How to evaluate a digital marketing strategy
Strategy is one of those terms that everyone seems to be throwing around these days.
As for digital strategy? If we have one, we’re often worried we’re not getting the results desired. And if we don’t have one it’s another stress-inducing pressure on the never-ending to-do list of the modern marketer or business owner.
Side note: if you don’t have a digital marketing strategy in place (yet) read our blog on how to create a digital marketing strategy.
Whether you’ve got one in place, or you’re just starting to map one out, it’s crucial that you have a measurement framework in place so you can measure the effectiveness of your marketing strategy.
Because if it’s not working, it’s crucial to identify why and pivot. And if it is working? You need to identify why and do more of that. Sweet baby cheeses do more, and more, and more.
So how do you evaluate a digital marketing strategy?
A good digital marketing strategy will always be heavily influenced by business goals.
It all starts with goals
You can’t measure effectiveness if you don’t know what you’re measuring, right? So, when it comes to evaluating your digital marketing strategy, you’ll need to review what the goals were in the first place. A good digital marketing strategy will always be heavily influenced by business goals—which are almost always financial (or ladder up to financial growth).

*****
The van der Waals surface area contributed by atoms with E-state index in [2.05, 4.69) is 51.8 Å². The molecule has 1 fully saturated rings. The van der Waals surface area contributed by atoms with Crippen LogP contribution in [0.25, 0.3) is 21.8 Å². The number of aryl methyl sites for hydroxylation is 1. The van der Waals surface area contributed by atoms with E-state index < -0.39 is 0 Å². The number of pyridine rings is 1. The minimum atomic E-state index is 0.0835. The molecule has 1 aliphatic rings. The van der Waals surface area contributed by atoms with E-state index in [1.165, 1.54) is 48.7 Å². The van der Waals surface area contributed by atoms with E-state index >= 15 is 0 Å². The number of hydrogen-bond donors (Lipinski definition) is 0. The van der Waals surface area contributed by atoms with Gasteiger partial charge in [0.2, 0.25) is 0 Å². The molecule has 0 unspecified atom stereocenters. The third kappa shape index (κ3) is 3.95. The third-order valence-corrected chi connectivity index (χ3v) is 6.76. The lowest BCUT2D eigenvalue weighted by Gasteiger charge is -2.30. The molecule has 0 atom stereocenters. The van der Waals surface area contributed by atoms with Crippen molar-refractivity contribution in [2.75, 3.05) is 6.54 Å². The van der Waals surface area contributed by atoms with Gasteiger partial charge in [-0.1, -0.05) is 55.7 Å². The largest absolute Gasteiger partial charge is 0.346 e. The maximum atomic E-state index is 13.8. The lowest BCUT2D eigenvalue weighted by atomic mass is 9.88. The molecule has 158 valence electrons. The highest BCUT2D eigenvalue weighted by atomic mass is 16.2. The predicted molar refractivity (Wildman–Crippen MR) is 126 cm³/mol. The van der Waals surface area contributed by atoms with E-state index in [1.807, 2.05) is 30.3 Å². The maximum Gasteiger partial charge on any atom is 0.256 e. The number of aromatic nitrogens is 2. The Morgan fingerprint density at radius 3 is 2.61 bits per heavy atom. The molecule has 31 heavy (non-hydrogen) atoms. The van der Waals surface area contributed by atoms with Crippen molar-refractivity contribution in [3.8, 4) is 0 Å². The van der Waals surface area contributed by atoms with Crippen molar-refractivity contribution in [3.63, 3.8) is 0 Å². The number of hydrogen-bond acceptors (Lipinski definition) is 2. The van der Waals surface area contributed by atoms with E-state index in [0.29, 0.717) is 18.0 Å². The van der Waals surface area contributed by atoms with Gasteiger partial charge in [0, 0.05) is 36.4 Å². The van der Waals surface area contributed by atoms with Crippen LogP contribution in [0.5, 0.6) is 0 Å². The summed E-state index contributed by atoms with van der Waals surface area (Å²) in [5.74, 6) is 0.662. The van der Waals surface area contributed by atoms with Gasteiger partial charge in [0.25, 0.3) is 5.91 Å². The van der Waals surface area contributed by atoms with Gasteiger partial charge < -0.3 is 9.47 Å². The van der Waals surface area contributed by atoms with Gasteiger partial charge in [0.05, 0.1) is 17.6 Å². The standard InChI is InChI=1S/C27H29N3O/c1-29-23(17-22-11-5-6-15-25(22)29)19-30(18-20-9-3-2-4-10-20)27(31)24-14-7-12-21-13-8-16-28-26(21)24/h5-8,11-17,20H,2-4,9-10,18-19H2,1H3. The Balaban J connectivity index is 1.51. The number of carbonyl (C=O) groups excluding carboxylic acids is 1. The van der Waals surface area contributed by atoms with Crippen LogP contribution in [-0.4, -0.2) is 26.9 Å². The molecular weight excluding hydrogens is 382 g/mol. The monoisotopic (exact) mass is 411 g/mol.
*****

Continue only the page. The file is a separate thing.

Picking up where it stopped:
The great thing about using business goals to inform marketing objectives? You can simply work backwards. Are quarterly revenue and profit margin goals in place? And how many sales transactions are required to achieve those goals? And based on your average conversion rate, how much traffic is needed to achieve the required volume of sales.
Not so complicated now, right? Your business goals and marketing objectives will form the basis of your analysis of the digital marketing strategy.
And then it’s on to measurement
Been putting off evaluating your digital marketing strategy because it means you’re going to have to spend some time with (everybody’s favourite thing to avoid) Google Analytics? Look, if you’re going to evaluate the effectiveness of your digital marketing strategy you’re going to need to look at numbers #soznotsoz. Hard truth time? Numbers are just part of being in business. So you gotta make friends with them (hope my accountant is reading this—brownie points for me).
In every Google Analytics training session, and every monthly reporting session with a client, the same thing always comes up: people don’t know where to start with Google Analytics. The volume of information is overwhelming (and causing smart people to snap their laptop lids shut and never open that stinkin’ program again).
And look, there is so much (#sahhhhhmuch) data in there, it can be hard to know where to start. Lucky we’re about to take you through where to look and what metrics matter (the ones that relate to your goals and objectives, mmmmkay?).
So, what are the key things to measure? Basically, your business goals and the marketing objectives that lead to achieving them… which are likely:
- Revenue (sales revenue)
- Profit margin (the really important stuff)
- Number of transactions (sales volume)
- Sales conversion rate (% of traffic that transacted)
- Goal conversion rate (% of traffic that completed specific actions)
- Users (people)
- Sessions (traffic)
When we’re creating and publishing our own content, we tend to favour the marketing channels we enjoy on a personal level.
How to measure marketing effectiveness
If you don’t know where to look (or what to look for) Google Analytics sucks. Let’s walk through the steps (with screen grabs) for measuring the effectiveness of your digital marketing in Google Analytics.